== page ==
I would comment in general as follows in relation to the various queries and assertions made by the applicant regarding the additional records he claims should exist, and the relevant responses from the Department. It would seem to me that the applicant’s understanding of the systems and processes that he believes should be in place in the Department, and which he believes should have generated additional records relevant to his request, may not necessarily reflect the operational reality in the Department’s Forestry Service. For example, the applicant feels that where a forestry licence application is referred for input from the Department’s Ecology section, some record should exist that documents this referral. From the information provided by the Department, it would appear that this is not necessarily the case and that an element of operational informality exists, whereby such referrals may take place by way of a phone call and not be subsequently documented. Similarly, it would appear that the applicant has an expectation regarding the amount of information that is recorded on the ETS (being of the view that additional records should exist in the form of documentation recorded on the ETS) that does not necessarily align with the operational reality.

In any case, the applicant clearly believes additional records should exist regarding the named forestry licence applications. I have carefully considered his arguments, and those of the Department, and find as follows. In relation to the applicant’s additional queries at points (k) to (m) above, and the Department’s responses, I am satisfied that, on balance, the Department has provided a sufficiently detailed and cogent explanation of the relevant searches carried out, and of its storage and retention practices and policies, to account for the lack of additional records that the applicant asserts should exist. Furthermore, I consider that, in relation to the applicant’s FOI request generally, the Department has provided a reasonable and logical explanation for the lack of additional records, and has provided a clear and adequately detailed explanation of the nature of its systems and processes that accounts for the non-existence of additional records. Clearly, the applicant does not consider such explanations adequate. However, it is important to note that the test in section 15(1)(a) is whether searches have been reasonable, and this Office does not take the view that the FOI Act requires absolute certainty as to the location or (as in this case) existence of records. We do not generally expect FOI bodies to carry out extensive or indefinite general searches for records simply because an applicant asserts that more records should or might exist, or rejects an FOI body's explanation of why a record does not exist. Given the requirements of this test, I consider that the Department has provided sufficient information to this Office to demonstrate that the steps it took in this case to establish the non-existence of the records sought were reasonable.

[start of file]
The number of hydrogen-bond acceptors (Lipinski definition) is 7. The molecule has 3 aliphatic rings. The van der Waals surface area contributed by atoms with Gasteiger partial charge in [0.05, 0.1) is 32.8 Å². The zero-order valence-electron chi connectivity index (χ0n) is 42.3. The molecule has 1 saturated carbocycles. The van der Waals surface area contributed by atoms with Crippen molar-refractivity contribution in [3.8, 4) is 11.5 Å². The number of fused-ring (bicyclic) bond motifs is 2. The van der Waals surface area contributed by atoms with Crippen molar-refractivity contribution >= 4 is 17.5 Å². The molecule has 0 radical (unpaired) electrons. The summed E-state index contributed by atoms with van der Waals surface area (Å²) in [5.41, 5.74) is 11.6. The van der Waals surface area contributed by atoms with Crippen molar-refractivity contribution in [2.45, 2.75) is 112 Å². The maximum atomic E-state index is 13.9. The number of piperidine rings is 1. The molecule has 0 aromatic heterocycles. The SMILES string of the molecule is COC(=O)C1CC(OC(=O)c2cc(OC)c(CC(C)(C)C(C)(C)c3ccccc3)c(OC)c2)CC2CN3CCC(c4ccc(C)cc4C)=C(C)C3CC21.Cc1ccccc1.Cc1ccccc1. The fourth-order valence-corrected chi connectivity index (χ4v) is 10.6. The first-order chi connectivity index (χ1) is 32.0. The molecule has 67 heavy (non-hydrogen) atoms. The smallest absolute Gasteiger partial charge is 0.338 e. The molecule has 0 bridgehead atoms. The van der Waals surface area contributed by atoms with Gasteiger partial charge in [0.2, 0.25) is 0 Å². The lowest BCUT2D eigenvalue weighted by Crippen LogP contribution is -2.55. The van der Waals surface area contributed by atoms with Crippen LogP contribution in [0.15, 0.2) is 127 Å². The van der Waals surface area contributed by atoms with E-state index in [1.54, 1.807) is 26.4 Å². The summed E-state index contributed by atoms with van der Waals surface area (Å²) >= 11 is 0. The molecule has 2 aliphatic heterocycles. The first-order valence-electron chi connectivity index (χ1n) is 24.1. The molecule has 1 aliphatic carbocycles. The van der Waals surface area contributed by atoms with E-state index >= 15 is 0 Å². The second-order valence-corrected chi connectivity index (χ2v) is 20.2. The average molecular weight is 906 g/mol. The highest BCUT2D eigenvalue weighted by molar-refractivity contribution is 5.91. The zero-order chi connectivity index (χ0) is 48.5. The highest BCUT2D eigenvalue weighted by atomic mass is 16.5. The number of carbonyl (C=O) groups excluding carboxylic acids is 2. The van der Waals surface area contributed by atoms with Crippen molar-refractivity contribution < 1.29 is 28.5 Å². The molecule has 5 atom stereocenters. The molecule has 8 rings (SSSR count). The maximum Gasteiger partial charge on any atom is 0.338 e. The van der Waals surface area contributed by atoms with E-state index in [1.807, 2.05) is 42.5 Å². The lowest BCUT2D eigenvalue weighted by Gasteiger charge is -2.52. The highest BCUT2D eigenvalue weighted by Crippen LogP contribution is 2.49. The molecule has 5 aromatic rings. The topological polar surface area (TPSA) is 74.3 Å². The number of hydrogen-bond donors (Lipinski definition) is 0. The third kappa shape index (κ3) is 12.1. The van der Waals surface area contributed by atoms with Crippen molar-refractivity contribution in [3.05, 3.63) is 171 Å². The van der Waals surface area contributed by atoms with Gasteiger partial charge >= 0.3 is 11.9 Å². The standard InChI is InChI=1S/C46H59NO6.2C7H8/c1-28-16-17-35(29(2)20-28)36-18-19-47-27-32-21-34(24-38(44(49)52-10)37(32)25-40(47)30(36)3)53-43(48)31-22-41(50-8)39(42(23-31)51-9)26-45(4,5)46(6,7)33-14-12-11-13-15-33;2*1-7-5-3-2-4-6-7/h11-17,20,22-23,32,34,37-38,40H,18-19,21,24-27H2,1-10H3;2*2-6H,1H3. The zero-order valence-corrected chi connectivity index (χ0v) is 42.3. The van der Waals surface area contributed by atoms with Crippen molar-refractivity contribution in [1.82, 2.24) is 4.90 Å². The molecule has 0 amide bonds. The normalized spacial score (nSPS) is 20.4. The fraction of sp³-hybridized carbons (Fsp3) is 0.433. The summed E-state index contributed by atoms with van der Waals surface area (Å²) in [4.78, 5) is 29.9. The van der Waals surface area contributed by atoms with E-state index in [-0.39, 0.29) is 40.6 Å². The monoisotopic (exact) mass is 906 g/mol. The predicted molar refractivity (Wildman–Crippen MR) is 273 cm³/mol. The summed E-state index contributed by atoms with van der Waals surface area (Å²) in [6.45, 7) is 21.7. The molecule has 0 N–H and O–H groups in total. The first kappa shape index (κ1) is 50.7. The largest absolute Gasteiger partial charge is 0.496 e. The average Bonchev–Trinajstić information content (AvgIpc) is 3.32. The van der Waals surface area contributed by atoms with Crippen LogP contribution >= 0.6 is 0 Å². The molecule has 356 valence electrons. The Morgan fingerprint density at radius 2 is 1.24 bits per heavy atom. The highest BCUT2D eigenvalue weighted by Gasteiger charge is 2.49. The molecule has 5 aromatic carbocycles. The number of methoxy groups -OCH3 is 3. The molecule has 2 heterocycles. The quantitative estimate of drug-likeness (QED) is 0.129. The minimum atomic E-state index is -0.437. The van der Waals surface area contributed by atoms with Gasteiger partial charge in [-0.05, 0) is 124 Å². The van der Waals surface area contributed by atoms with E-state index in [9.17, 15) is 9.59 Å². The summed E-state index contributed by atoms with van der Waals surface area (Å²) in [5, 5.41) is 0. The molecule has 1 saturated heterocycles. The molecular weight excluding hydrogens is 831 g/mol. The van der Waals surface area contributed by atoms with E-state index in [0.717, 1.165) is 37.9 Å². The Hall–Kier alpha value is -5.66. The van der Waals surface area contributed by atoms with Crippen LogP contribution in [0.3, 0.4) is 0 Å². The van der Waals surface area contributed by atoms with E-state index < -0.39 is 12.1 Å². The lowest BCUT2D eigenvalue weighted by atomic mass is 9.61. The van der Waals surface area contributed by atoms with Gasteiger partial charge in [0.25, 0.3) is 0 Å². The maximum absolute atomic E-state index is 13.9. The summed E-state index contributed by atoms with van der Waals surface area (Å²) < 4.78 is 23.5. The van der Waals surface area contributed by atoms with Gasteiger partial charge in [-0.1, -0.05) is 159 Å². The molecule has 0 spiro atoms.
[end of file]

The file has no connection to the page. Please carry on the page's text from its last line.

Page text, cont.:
Accordingly, I find that, in respect of both the final category of records of the applicant’s FOI request, and the additional records relevant to the other categories of the request that he argued should exist, the Department was entitled to rely on section 15(1)(a). I find that it was reasonable for the Department to hold on the basis of its searches that the additional records sought do not exist, and to refuse these aspects of the request on that basis.

Decision

Having carried out a review under section 22(2) of the FOI Act, I hereby affirm the Department’s decision. I find that it was justified in refusing access to the material that it redacted from the records under section 37(1) of the FOI Act. I also find that it was entitled to rely on section 15(1)(a) of the FOI Act to refuse access to the final category of records in the applicant’s FOI request, and the additional records that he claimed should exist.

Right of Appeal

Section 24 of the FOI Act sets out detailed provisions for an appeal to the High Court by a party to a review, or any other person affected by the decision.  In summary, such an appeal, normally on a point of law, must be initiated not later than four weeks after notice of the decision was given to the person bringing the appeal.

 

Neill Dougan
Investigator